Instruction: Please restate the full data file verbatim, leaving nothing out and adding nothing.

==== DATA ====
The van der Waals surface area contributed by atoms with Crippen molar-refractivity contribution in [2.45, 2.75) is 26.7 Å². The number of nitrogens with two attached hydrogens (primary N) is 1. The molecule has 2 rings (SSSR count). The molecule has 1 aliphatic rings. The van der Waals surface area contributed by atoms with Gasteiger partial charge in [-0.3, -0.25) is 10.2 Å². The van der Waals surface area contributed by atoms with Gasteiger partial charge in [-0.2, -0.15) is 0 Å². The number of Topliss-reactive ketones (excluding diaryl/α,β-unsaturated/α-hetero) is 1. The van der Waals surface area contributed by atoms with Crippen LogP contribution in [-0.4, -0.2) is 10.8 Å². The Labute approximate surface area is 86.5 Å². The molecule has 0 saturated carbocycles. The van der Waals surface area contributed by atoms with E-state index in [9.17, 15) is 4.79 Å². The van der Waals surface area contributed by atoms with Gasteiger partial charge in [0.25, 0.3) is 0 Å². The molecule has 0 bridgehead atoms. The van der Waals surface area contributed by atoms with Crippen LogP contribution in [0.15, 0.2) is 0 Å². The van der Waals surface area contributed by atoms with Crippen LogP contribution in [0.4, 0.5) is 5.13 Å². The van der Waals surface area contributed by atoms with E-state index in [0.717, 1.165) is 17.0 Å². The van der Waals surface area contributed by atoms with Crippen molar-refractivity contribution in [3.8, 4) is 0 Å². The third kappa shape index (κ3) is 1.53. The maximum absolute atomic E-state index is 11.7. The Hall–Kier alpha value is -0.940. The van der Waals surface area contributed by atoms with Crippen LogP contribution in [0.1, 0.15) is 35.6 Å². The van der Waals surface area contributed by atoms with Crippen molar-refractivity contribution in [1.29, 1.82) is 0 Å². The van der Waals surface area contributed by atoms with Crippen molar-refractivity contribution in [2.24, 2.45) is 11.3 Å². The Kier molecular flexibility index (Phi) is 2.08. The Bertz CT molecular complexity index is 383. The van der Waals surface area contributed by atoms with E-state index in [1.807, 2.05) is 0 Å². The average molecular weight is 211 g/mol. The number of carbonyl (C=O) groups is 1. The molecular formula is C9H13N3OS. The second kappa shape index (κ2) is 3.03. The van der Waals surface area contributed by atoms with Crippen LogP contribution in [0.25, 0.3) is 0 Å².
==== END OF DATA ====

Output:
The van der Waals surface area contributed by atoms with Crippen molar-refractivity contribution in [2.45, 2.75) is 26.7 Å². The number of nitrogens with two attached hydrogens (primary N) is 1. The molecule has 2 rings (SSSR count). The molecule has 1 aliphatic rings. The van der Waals surface area contributed by atoms with Gasteiger partial charge in [-0.3, -0.25) is 10.2 Å². The van der Waals surface area contributed by atoms with Gasteiger partial charge in [-0.2, -0.15) is 0 Å². The number of Topliss-reactive ketones (excluding diaryl/α,β-unsaturated/α-hetero) is 1. The van der Waals surface area contributed by atoms with Crippen LogP contribution in [-0.4, -0.2) is 10.8 Å². The Labute approximate surface area is 86.5 Å². The molecule has 0 saturated carbocycles. The van der Waals surface area contributed by atoms with E-state index in [9.17, 15) is 4.79 Å². The van der Waals surface area contributed by atoms with Gasteiger partial charge in [0.25, 0.3) is 0 Å². The molecule has 0 bridgehead atoms. The van der Waals surface area contributed by atoms with Crippen LogP contribution in [0.15, 0.2) is 0 Å². The van der Waals surface area contributed by atoms with Crippen LogP contribution in [0.4, 0.5) is 5.13 Å². The van der Waals surface area contributed by atoms with E-state index in [0.717, 1.165) is 17.0 Å². The van der Waals surface area contributed by atoms with Crippen molar-refractivity contribution in [3.8, 4) is 0 Å². The third kappa shape index (κ3) is 1.53. The maximum absolute atomic E-state index is 11.7. The Hall–Kier alpha value is -0.940. The van der Waals surface area contributed by atoms with Crippen LogP contribution in [0.1, 0.15) is 35.6 Å². The van der Waals surface area contributed by atoms with Crippen molar-refractivity contribution in [1.29, 1.82) is 0 Å². The van der Waals surface area contributed by atoms with Crippen molar-refractivity contribution in [2.24, 2.45) is 11.3 Å². The Kier molecular flexibility index (Phi) is 2.08. The Bertz CT molecular complexity index is 383. The van der Waals surface area contributed by atoms with E-state index in [1.807, 2.05) is 0 Å². The average molecular weight is 211 g/mol. The number of carbonyl (C=O) groups is 1. The molecular formula is C9H13N3OS. The second kappa shape index (κ2) is 3.03. The van der Waals surface area contributed by atoms with Crippen LogP contribution in [0.25, 0.3) is 0 Å².